Pinterest is used by women, but run by men. Can that change?

Pinterest released its hiring goals for 2016, revealing plans to hire more women and people from underrepresented ethnicities, combating the tech industry's notorious lack of diversity.

Jeff Chiu/AP/file
In this April 1, 2015 file photo, a pin signifies Pinterest's Japan offices on a map at the Pinterest office in San Francisco. Pinterest co-founer Evan Sharp recently announced the company's plans to diversify its staff in 2016.

The photo-sharing service Pinterest wants to hire more women and people of minority backgrounds – and it wants everyone to know, so they can hold the company accountable.

Co-founder Evan Sharp announced Thursday in a blog post the company’s goals for hiring more diverse employees in 2016, becoming the first of its Silicon Valley peers to reveal such detailed information on demographics goals and hiring procedures.

“By sharing these goals publicly, we’re holding ourselves accountable to make meaningful changes to how we approach diversity at Pinterest” Mr. Sharp said. “We’ll also be sharing what’s working and what isn’t as we go, so hopefully other companies can learn along with us.”

About 85 percent of Pinterest users are female, but only 42 percent of the company's workers are. Pinterest’s engineering department – not including interns – is only 19 percent female. Pinterest wants to bring that number up to 30 percent in 2016.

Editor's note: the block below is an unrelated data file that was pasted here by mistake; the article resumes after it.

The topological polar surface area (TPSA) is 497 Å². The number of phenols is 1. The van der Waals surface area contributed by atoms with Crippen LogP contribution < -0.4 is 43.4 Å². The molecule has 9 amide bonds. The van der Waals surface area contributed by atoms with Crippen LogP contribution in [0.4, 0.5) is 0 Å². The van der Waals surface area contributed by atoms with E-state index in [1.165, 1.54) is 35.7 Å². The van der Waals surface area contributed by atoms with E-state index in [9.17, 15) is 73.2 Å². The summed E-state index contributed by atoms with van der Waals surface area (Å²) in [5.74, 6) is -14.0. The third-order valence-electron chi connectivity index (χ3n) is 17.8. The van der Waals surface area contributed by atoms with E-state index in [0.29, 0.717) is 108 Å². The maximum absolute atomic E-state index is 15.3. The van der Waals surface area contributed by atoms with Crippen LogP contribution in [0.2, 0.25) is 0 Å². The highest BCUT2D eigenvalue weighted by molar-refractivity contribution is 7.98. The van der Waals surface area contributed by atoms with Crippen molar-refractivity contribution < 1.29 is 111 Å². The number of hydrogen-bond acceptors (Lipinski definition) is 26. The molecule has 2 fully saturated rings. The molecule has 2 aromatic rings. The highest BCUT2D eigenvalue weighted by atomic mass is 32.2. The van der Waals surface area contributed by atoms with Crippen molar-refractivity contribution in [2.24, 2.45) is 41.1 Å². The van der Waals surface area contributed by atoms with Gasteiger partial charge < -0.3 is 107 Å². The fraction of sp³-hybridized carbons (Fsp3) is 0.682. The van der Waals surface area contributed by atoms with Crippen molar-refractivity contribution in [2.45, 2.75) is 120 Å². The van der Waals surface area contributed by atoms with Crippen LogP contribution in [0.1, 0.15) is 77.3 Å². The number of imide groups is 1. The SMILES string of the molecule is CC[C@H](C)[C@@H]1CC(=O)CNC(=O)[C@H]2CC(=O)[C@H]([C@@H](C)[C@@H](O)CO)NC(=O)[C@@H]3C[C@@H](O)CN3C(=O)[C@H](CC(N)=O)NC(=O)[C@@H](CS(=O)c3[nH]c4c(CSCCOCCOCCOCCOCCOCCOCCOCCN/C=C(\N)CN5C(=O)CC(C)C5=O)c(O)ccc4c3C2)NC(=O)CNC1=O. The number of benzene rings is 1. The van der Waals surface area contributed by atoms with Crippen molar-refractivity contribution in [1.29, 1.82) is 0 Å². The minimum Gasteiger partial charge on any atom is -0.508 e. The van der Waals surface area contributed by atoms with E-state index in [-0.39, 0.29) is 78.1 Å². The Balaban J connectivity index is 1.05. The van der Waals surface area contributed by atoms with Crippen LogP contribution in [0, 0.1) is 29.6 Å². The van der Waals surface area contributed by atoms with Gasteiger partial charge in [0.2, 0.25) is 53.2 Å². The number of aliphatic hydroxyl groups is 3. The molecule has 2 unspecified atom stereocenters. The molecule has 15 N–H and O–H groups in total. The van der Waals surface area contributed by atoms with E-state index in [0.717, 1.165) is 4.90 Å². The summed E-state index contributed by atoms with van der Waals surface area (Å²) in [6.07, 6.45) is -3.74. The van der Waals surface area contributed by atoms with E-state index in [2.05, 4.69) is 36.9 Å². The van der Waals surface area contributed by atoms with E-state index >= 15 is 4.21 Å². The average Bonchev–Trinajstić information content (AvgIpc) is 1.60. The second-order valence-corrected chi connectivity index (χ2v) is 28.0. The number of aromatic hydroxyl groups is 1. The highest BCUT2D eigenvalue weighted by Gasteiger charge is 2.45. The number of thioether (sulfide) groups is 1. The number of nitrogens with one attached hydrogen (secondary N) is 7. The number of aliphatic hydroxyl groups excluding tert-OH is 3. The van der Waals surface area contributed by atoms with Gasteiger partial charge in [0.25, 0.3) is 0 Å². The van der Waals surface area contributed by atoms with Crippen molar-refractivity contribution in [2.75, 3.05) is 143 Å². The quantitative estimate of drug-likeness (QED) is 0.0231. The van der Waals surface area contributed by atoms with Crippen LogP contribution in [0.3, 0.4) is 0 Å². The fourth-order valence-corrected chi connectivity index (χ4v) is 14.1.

Similarly, the ethnic makeup of full-time engineers is about 97 percent white or Asian, not including employees who identify as multiethnic. Next year, if Pinterest reaches its goal, 8 percent of engineers will come from “underrepresented ethnic backgrounds.”

Helping Pinterest diversify its staff is Paradigm, a group that works with companies to hire and retain more diverse employees. Paradigm led Pinterest’s top executives in a workshop focused on strategies to combat unconscious bias and encouraged Pinterest to collect more detailed data on its employee demographics.

“Pinterest has a long way to go,” Paradigm founder and CEO Joelle Emerson said in a post on Medium. “But by measuring data and communicating that data clearly, it can more thoughtfully evaluate progress towards its goals.”

Pinterest and Paradigm also developed plans for Pinterest to recruit from universities with more diverse student bodies – at Harvey Mudd College, for example, 40 percent of computer science majors are female. Additionally, Pinterest has stopped prioritizing referrals over non-referrals, a practice which puts those without connections to someone in the company at a disadvantage, and in 2016 will implement a requirement that at least one female and one person from an underrepresented background be interviewed for every open leadership position.

Another practice that is getting the axe is “whiteboarding,” in which candidates are asked in interviews to write code on a whiteboard – a challenge that Ms. Emerson says reflects no actual workplace scenario and tends to induce anxiety in interviewees of underrepresented backgrounds, as they fear a stereotype working against them.

Rev. Jesse Jackson, civil rights activist and Rainbow PUSH Coalition founder and president, has pressured the technology industry to diversify, praised Pinterest in a statement, USA TODAY reported.

"Pinterest is putting a huge stake in the ground by setting specific, measurable goals, targets and a 2016 timetable to achieve its diversity and inclusion goals," Mr. Jackson said. "We have said: 'If you don't measure it, you don't mean it.' Clearly, Pinterest means it."

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